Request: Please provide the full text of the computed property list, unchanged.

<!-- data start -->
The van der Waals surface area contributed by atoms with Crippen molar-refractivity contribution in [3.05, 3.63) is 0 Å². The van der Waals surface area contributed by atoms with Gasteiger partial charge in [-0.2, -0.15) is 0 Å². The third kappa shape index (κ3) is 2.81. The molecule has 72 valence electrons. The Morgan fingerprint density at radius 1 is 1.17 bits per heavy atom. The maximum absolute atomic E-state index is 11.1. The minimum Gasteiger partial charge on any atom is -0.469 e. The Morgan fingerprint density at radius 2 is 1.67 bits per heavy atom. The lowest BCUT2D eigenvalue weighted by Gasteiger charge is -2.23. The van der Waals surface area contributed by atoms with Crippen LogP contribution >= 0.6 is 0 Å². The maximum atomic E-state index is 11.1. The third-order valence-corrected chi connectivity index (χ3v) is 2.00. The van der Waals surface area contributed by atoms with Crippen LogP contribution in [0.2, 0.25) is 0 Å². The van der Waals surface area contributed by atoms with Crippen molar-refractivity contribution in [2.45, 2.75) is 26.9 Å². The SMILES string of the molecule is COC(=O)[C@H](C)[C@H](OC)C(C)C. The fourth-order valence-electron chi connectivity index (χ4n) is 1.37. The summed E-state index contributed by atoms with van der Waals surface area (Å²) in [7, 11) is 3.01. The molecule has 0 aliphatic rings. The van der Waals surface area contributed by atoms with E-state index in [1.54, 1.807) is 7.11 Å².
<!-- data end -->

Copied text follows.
The van der Waals surface area contributed by atoms with Crippen molar-refractivity contribution in [3.05, 3.63) is 0 Å². The van der Waals surface area contributed by atoms with Gasteiger partial charge in [-0.2, -0.15) is 0 Å². The third kappa shape index (κ3) is 2.81. The molecule has 72 valence electrons. The Morgan fingerprint density at radius 1 is 1.17 bits per heavy atom. The maximum absolute atomic E-state index is 11.1. The minimum Gasteiger partial charge on any atom is -0.469 e. The Morgan fingerprint density at radius 2 is 1.67 bits per heavy atom. The lowest BCUT2D eigenvalue weighted by Gasteiger charge is -2.23. The van der Waals surface area contributed by atoms with Crippen LogP contribution >= 0.6 is 0 Å². The maximum atomic E-state index is 11.1. The third-order valence-corrected chi connectivity index (χ3v) is 2.00. The van der Waals surface area contributed by atoms with Crippen LogP contribution in [0.2, 0.25) is 0 Å². The van der Waals surface area contributed by atoms with Crippen molar-refractivity contribution in [2.45, 2.75) is 26.9 Å². The SMILES string of the molecule is COC(=O)[C@H](C)[C@H](OC)C(C)C. The fourth-order valence-electron chi connectivity index (χ4n) is 1.37. The summed E-state index contributed by atoms with van der Waals surface area (Å²) in [7, 11) is 3.01. The molecule has 0 aliphatic rings. The van der Waals surface area contributed by atoms with E-state index in [1.54, 1.807) is 7.11 Å².